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Willing slaves of a new work order


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Office workers are spending longer hours at their desks.
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LONDON, England -- It used to be the most downtrodden who broke their backs in the workplace.

Now it's the managers, the white collar workers, who find themselves exhausted at the end of a long working day.

Recent research suggests the average blue collar worker in Europe will put in about 41 hours a week.

For professionals the figure rises to 43 hours a week, while managers can expect to clock up 50 hours before logging out for the weekend.

Now the over-work culture has been exposed in a new book, "Willing Slaves", by British author Madeline Bunting.

"I picked a really polemical, controversial title because I wanted people to sit up and think, 'Why am I giving my free time to my employer?'" says Bunting.

"There's a particular problem with professional, managerial employees whereby they are working incredibly long hours -- about 30 to 40 percent of them are working well in excess of their contractual hours. And the question is why?"

Bunting believes that economic factors such as job insecurity and downsizing have increased the pressure on employees to work ever-longer hours.

But she also thinks successful companies have re-branded the concept of work to make it more central to their employees' lives.

"What they are doing is trying to take over the role other institutions in society used to have, whether it's political parties, religious institutions, churches," she explains.

"As they fall into decline people look to work to give them meaning, purpose, identity in life. And employers are only too happy to take advantage of that and provide that sense of purpose."

One company that celebrates the ideal of meaningful work is ?What If!, a London-based business selling branding and marketing expertise that was recently voted the best workplace in Britain by the Financial Times newspaper.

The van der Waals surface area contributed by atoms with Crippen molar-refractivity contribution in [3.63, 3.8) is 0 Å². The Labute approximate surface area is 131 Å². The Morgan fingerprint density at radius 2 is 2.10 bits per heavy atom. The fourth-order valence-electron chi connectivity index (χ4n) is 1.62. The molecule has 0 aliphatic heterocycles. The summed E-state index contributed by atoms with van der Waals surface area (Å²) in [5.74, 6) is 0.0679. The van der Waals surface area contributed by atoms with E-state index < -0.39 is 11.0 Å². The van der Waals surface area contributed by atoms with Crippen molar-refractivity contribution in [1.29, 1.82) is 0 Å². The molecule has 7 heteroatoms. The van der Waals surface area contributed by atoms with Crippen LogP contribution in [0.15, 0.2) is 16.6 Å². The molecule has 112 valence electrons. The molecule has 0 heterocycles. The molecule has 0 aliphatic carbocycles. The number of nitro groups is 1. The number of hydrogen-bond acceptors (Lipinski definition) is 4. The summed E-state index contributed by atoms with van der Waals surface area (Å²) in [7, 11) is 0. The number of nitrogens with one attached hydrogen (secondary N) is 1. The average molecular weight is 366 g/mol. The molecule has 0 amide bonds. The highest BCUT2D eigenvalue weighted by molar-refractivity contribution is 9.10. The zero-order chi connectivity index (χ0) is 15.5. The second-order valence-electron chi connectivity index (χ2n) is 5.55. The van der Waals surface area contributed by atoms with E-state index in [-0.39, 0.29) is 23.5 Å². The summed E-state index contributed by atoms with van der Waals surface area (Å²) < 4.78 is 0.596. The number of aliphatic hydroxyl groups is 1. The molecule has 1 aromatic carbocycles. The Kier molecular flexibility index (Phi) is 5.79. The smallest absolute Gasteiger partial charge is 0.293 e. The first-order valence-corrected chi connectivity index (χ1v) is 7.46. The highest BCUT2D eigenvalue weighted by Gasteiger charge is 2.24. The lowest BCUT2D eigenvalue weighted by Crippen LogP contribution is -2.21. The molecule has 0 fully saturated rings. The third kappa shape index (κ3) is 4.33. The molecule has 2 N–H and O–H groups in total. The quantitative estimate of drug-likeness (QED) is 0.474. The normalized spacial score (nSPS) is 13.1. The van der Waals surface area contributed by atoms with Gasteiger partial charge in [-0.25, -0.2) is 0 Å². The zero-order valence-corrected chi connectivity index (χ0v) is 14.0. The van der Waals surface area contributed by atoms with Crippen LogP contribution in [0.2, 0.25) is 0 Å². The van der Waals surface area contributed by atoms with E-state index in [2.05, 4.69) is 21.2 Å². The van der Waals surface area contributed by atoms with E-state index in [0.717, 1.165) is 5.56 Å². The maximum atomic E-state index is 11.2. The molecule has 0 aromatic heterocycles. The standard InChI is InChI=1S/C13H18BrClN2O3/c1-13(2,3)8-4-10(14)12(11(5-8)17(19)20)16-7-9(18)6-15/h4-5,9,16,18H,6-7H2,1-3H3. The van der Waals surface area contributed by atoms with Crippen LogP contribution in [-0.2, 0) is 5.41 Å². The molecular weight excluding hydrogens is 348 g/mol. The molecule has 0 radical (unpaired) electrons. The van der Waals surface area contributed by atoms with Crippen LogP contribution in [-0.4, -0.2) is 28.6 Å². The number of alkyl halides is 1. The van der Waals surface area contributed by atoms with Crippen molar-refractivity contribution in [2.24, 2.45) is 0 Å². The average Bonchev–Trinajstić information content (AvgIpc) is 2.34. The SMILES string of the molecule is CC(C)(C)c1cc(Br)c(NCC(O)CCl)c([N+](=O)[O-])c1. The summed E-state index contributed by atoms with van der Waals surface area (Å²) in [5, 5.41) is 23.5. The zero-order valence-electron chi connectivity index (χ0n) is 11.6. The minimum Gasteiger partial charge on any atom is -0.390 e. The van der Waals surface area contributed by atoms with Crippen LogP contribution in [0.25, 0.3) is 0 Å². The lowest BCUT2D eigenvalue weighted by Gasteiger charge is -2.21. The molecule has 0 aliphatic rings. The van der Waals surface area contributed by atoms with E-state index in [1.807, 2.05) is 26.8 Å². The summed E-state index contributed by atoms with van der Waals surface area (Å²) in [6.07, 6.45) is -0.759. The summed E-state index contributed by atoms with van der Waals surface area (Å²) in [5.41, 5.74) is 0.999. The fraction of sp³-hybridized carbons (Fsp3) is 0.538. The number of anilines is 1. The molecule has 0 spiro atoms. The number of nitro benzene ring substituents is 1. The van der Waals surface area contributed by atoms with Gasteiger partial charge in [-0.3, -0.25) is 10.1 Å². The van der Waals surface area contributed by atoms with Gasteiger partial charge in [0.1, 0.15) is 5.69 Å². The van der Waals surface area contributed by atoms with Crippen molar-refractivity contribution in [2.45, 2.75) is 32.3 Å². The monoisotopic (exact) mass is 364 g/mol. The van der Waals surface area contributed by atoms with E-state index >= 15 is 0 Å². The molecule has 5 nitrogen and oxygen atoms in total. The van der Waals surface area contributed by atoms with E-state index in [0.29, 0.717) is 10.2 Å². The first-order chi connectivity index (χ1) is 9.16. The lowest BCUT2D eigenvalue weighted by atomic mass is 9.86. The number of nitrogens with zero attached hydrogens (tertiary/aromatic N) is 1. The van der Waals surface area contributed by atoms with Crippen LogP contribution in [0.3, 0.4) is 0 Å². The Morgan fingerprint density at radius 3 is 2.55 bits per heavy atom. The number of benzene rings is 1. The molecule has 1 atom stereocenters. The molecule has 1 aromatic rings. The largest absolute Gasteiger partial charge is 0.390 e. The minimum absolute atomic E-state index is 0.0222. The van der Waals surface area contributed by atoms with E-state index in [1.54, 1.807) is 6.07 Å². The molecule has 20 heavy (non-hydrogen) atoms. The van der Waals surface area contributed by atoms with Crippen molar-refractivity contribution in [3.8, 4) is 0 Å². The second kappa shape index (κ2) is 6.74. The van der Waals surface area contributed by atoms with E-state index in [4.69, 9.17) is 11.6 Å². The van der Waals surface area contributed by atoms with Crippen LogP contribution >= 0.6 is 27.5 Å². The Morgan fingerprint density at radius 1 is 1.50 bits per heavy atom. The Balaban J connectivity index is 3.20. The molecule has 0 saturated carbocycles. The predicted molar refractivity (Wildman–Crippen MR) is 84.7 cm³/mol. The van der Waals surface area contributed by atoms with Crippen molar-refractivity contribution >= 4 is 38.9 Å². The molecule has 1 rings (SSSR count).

For ?What If! the key to creativity is to encourage their employees to be themselves in an environment shared with like-minded people.

"Great people like one thing more than any other thing which is being surrounded by other great people," says ?What If! director Sal Pajwani.

Great football team

"It's a bit like a great football team. The biggest thing that motivates the United midfield is being surrounded by the United defense and the United attack. I think that's true in the workplace as well.

"I think that the more you can break down that distinction between work and home and the more you can think of it as part of your life, the better off people will be."

While ?What If! may have had success in introducing new meaning to their employees' attitude to work, Bunting has concerns that the approach may exaggerate the problems of over-work.

"People find office politics and the whole kind of business of keeping the team happy has become a far, far bigger burden of the job," she says.

"And many people often say that they don't really have those kind of emotional skills. That can be really wearing on a manager."

Pajwani recognizes the long hours put in by his staff, but believes it is a consequence of hiring and empowering talented and motivated employees.

"The main thing is that people have got to enjoy their work and they want the challenge, they don't want the easy life," he says.

"And we'd far rather have people that were working hard on a challenge they were enjoying than sitting around and being bored."

For those who love to work and love their work the opportunities have never been greater. The problem is whether the slaves can break free if they find they're losing the will.

"When you're really caught up in it, it's very hard to see a way out and it's very hard to acknowledge just what the cost of it is on the people around you and on your own health and your friendships," says Bunting.

"We've got to create a working culture where it's possible to have responsibilities outside your working life."


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